It appears from this and the preceding chapter that many in Corinth were endowed with the gift of tongues; and it is certain that they were liable to exercise the gift even when it could be of no real advantage, and when it was done only for show. Paul had told them (see 1 Corinthians 14:22) that the main intention of the gift of tongues was to win over unbelievers; and here he shows them that if that gift was exercised in the church, it should be in a way that would promote edification. They should not speak at the same time; nor should they think it was necessary that all should speak at the same meeting. It should not be permitted to produce disorder and confusion; nor should the assembly be kept beyond a reasonable time. The speakers, therefore, in any one assembly, should not exceed two or three.

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1 Cor 14:22 (KJV) “Wherefore tongues are for a sign, not to them that believe, but to them that believe not: but prophesying serveth not for them that believe not, but for them which believe.”

and that by course;
By course means to take turns. They should speak separately; one after another. They should not all speak at the same time. The situation existing in Corinth at that time was that those who spoke in tongues had so little self-control that several would speak at the same time.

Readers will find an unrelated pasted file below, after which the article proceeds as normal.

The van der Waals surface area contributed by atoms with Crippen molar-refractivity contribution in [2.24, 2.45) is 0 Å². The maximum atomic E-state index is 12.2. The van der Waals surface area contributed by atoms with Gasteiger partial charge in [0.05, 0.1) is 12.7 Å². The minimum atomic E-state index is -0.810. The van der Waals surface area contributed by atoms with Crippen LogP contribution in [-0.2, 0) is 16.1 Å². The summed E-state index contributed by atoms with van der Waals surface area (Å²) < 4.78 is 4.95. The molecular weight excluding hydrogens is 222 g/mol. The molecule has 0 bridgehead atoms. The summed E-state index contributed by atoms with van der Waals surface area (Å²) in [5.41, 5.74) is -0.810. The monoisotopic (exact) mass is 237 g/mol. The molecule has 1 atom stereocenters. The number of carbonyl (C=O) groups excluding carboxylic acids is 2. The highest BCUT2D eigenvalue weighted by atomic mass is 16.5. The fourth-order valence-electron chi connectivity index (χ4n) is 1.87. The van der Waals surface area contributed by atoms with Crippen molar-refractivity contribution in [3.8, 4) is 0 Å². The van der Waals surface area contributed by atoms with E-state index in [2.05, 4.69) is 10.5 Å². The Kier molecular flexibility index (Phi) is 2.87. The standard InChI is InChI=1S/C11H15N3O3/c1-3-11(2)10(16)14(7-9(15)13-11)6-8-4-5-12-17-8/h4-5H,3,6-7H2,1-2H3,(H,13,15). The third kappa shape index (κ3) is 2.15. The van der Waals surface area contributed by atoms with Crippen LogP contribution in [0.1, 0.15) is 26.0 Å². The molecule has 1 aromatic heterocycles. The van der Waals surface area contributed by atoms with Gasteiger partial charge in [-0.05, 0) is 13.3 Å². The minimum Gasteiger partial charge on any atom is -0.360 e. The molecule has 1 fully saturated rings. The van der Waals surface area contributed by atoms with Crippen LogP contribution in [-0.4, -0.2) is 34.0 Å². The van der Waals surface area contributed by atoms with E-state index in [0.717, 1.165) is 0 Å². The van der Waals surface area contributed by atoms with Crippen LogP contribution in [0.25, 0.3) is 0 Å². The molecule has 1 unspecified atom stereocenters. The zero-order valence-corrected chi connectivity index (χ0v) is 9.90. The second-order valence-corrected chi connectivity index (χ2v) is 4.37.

and let one interpret.
There must be edification, but there must also be order. If someone is going to speak in a tongue, there must be an interpreter, and the message must make sense and be in agreement with the Word of God. If the Church of God follows a procedure which differs from this, the Spirit of God is not in it—you may be sure of that. If no interpreter is there, or if two or three have already spoken, the one wanting to speak in a tongue is to be silent. He can go off somewhere and speak by himself.

Interpretation was a legitimate Gift of the Spirit, and it is mentioned in several places such as 1 Corinthians 12.10: “To another the working of miracles; to another prophecy; to another discerning of spirits; to another divers kinds of tongues; to another the interpretation of tongues” (1 Cor 12:10; KJV). Someone must interpret whatever is spoken in foreign languages so that the speaker may be understood, and the church be edified. Without an interpreter, tongues were useless; therefore they should be dispensed with. This would not cause inconvenience to the church, except in so far as they are helps to preaching, as the Hebrew and Greek languages are at this time. Paul, however, allowed tongues, in order that he may not seem to deprive the assembly of believers of any gift of the Spirit. Paul said before (see 1 Corinthians 14:22,) that tongues, to the extent that they are for a sign, are suited to unbelievers; nevertheless there are some advantages for believers also, since tongues joined to interpretation means nothing is obscure.

The tongue-speaker might also be the interpreter, although that was not usually the situation. Paul will not allow several interpreters to speak, because that would have been unnecessary, and would only have shortened the time available to the others speakers. The practice followed by Paul and his suggestion to the Corinthians was: It may be lawful for one or two, or at the most for three, to use the gift of tongues, one after another in an assembly, so long as there is someone to explain their speech. But if there are no interpreters present, he that has the gift should speak to himself alone.